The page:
NB: Although, I do have to caveat this recommendation by saying that some users have experienced these pens leaving behind silvery lines after the ink is removed. Whilst I've personally never experienced this, it can happen. The ink colouring in the Pilot FriXion pen is what is removable, not the actual ink itself. Do bare this in mind when you're using the pen on your fabric, and try to be as specific as you can be with your tracing!


So, now that you know all about the 'how' relating to Pilot FriXion heat erasable pens, let's move on to the tips on how to make it easier!

Here's the 4 tips:

  1. Press lightly
  2. Small pen strokes
  3. Tape down your project
  4. Take your time!

And once again, let's dive into them!


1. Press lightly

One huge mistake that I often see people make, is pressing really hard with the pen when they transfer embroidery patterns.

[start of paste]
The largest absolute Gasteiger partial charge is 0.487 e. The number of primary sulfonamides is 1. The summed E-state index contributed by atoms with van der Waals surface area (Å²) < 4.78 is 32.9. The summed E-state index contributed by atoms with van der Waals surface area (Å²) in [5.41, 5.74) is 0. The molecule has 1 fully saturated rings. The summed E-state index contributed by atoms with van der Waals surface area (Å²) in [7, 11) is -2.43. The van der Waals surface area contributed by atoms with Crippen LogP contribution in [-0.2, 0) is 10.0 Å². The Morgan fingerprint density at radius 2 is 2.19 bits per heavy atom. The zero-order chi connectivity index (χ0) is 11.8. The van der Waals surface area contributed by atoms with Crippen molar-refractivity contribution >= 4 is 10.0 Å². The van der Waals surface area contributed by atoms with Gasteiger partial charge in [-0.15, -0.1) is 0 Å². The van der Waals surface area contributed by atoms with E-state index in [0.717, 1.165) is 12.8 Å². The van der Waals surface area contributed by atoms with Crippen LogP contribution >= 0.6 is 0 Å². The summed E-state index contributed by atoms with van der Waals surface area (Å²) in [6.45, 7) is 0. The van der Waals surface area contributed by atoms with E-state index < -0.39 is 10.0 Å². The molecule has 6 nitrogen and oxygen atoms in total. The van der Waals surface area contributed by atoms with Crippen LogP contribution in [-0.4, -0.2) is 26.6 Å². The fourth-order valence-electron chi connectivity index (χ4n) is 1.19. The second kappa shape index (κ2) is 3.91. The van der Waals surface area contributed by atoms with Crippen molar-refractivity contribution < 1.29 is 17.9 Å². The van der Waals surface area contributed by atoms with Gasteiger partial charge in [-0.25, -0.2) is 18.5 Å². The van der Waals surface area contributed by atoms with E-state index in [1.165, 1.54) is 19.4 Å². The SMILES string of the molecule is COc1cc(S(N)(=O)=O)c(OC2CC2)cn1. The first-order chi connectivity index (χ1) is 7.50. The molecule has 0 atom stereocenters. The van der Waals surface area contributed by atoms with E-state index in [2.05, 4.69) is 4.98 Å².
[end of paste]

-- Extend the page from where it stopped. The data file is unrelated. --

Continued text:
I get it, some people are naturally more heavy handed with pens! But, I absolutely recommend you try to be more forgiving and hold the pen with a lighter grip. 

This way, you have more control over the movement of the pen, which means that you can be way more accurate with your tracing, and it also means that you can make lighter marks with the nib, which is ideal for tracing embroidery patterns.

You can always go back in afterwards and go over the lines you've made to make them darker if you need to!



2. Small pen strokes

If you take away anything today, take away this tip in particular!!

Another mistake I see many people make when transferring their embroidery pattern is that they try to trace the lines of the pattern in one continuous line of the pen, without lifting it up off of the fabric. 

All this does is make a wobbly, shaky line that isn't very accurately transferred. (Sorry, it's true!)

Thinking about it logically, it's really difficult to accurately replicate a shape with one line of the pen, and if you're pressing too hard and go off course, it can make it more difficult in the long run to see which lines are the correct lines to be following when stitching.

At the end of the day, the neater you manage to transfer the pattern, the neater your embroidery can potentially be!